Jim Williams has been watching birds and writing about their antics since before "Gilligan's Island" went into reruns. Join him for his unique insights, his everyday adventures and an open conversation about the birds in your back yard and beyond.
Here are the 10 bird species most difficult to see in Minnesota, migrant or resident, as chosen by Bob Janssen, the state's birding godfather. (Thanks, Bob.)
Little Blue Heron
If you get to Duluth yet this summer, the Great Lakes Aquarium on the south side of the harbor complex is well worth a visit — for an exhibit of paintings and photographs of birds.
Duluth resident Karl Bardon’s multiple talents are on display in a selection of stunning photos and beautiful paintings. The photos are relatively recent work, and include the best single photograph of an owl I’ve ever seen. The paintings reflect a near life-long interest in art.
Karl has worked at Duluth’s Hawk Ridge as a raptor counter during the annual fall raptor census since 2007. In summer he works for the Minnesota Department of Natural Resources on the state biological survey program. He began and continues a non-official count of non-raptor bird species in the fall as well. He has worked in the Arctic radio tracking eider, in the Gulf of Mexico studying trans-Gulf migration from the platform of an oil-drilling rig, and searching for Tapaculos (bird species) in Chile. He also has spent many seasons as the waterbird counter at both Whitefish Point in Michigan and Cape May, New Jersey. His bird-related field work is extensive.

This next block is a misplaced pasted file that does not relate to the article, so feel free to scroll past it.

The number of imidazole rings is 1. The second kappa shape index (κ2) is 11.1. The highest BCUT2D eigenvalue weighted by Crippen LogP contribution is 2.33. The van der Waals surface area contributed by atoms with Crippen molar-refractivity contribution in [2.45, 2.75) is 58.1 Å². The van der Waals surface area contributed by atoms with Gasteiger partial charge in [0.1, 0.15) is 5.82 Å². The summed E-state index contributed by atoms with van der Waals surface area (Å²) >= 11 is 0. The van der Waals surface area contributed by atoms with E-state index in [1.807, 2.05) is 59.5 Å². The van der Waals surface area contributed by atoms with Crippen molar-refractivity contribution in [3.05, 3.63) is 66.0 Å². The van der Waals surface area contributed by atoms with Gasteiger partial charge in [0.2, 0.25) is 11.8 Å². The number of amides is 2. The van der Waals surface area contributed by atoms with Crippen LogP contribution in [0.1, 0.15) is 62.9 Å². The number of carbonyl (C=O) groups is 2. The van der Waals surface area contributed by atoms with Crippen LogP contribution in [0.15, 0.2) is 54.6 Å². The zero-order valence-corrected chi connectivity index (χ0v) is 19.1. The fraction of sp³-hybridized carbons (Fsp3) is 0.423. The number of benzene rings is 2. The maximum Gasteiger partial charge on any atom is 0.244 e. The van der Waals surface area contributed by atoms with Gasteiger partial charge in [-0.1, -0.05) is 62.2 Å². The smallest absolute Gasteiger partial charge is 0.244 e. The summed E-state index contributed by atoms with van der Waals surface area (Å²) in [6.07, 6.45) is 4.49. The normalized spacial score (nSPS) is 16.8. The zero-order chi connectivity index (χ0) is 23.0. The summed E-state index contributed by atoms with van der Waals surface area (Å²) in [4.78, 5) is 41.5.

His paintings ( art degree came from the University of Minnesota in Minneapolis) reflect his broad interest in birds. The photos are chosen mostly from a set he did one foggy spring day on Park Point when grounded warblers let him get within touching distance for detailed portraits. The owl photo that hangs outside the exhibit gallery, shows a Great Gray flying with a vole in its mouth. This is a large image, detailed, the colors of the bird and its northern-Minnesota setting looking like the work of an artist carefully choosing his colors. It’s an extraordinary photo. Other owl photos from northern Minnesota accompany it. All are for sale.
Karl told me that his specialty has been waterbirds, having spent many seasons at Whitefish Point and Cape May. “But after witnessing the awesome migration through Veracruz, Mexico as an official hawk counter in 2006,” he said, “I decided raptors are pretty cool, too.” This fall will be Karl’s fourth season at Hawk Ridge.
He grew up in North Oaks in the Twin Cities where his father got him into bird-watching at an early age, A quick synopsis of his birding work can be found at the Hawk Ridge website (http://www.hawkridge.org/about/staff.html#Karl).
Karl is as active in Minnesota birding as his time allows, certainly one of the state’s best birders, one of its most productive. This exhibit gives him a well-earned spotlight. See it if you get to Duluth. It closes Sept. 8.
The aquarium is worth a visit at any time. Exhibits cover Minnesota waters, Lake Superior at the fore, of course, plus some salt-water displays. There are a few birds on display, lots of fish in aquariums that stand tall, floor to floor, and wonderful exhibit of otters, with chances for you to watch those animals being fed.
Below, Karl’s photo of a Blackburnian Warbler.